J.H. Rose High, Tar River Writing Project awarded $20,000 grant

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J.H. Rose High School teachers Robert Puckett, left, and Scott Wagoner, right, work with Rose students to plan the 3D printing/ prototyping fabrication lab maker space. Contributed photo.

Students and teachers from J.H. Rose High School in Greenville were on ECU’s campus June 15-19 working with staff from the Tar River Writing Project developing plans to implement an idea that earned them a national grant.

The Tar River Writing Project, housed at ECU in the University Writing Program, and Rose High School were one of one of 14 groups in the nation awarded a $20,000 LRNG Innovation Challenge Grant.

During the week, 11 teachers worked with 15 Rose students designing six maker spaces that will operate during Rose’s 80-minute SMART Block period. Maker spaces, sometimes called hackspaces and fablabs, are communities for people to create, invent, learn and share projects.

The maker spaces at Rose will focus on fashion design, robotics/programming, upcycling/repurposing objects, beat making, digital storytelling/media making, and a 3-D/prototype fabrication lab.

Students will be able to visit and explore in these maker spaces during the school’s SMART Block, which allows students to attend academic sessions with teachers or participate in extracurricular activities. Once students find something that they are interested in, they can pick up and follow interest-driven educational pathways, said Stephanie West-Puckett, Tar River Writing Project associate director and a member of the ECU Department of English faculty.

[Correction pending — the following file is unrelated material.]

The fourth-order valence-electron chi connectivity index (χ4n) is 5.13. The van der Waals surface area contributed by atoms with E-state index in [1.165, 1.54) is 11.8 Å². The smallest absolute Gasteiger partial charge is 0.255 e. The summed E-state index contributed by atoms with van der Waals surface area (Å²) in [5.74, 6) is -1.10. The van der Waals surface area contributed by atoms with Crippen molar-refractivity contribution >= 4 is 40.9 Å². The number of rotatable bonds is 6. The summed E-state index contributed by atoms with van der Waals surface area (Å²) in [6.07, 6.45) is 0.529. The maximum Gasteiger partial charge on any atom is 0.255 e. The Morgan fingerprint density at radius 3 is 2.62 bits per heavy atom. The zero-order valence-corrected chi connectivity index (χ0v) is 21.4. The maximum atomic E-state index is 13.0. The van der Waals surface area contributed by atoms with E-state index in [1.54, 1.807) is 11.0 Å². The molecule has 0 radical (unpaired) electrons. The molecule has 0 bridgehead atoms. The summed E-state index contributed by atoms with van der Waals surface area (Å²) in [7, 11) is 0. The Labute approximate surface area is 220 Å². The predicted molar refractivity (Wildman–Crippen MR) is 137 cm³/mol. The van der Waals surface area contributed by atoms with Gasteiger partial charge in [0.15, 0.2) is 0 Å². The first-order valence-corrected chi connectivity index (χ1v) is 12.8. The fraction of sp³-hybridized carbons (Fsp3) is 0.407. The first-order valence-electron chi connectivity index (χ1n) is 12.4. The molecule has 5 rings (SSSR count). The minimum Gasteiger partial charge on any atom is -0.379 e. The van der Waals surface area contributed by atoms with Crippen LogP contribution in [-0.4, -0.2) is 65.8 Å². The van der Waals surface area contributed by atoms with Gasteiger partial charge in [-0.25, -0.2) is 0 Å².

“This grant gives us an opportunity to design innovative educational spaces together that bridge curricular and extracurricular learning,” she said.

During the weeklong event, the educators from ECU and Rose High designed a curriculum with low barriers for easy access and high ceilings for developing mastery. Each maker space will also have a service project so that students and faculty can use the concepts and tools to benefit others in need, West-Puckett said.

“Pop-up maker stations are at the core of what SMART Block should offer students,” said Monica Jacobson, principal at J.H. Rose. “With the stations, Rose students will be afforded time and access to resources that connect and extend their knowledge. Students will be provided with opportunities to build relationships with their peers, teachers, and community partners that share similar interests while they explore beyond the classroom.”

Educators presented the ideas on the last day of the event to school administrators, community members and parents for their feedback.

Will Banks, director of the University Writing Program and of the Tar River Writing Project, noted, “It’s rare that teachers, students, and community members get to work together to find shared interests and passions—and to remember that passion, not test scores, motivates learning.”

The LRNG Innovation Challenge is a new initiative that invests in forward-looking schools and teachers to design innovative projects that take advantage of new technology to support students’ creativity. It is sponsored in partnership with the MacArthur Foundation and John Legend’s Show Me Campaign.

West-Puckett said musician John Legend wants high school students – with projects like the ones funded by the grants – to be able to pursue their interests, especially in the arts, which may not fit into a traditional curriculum approach.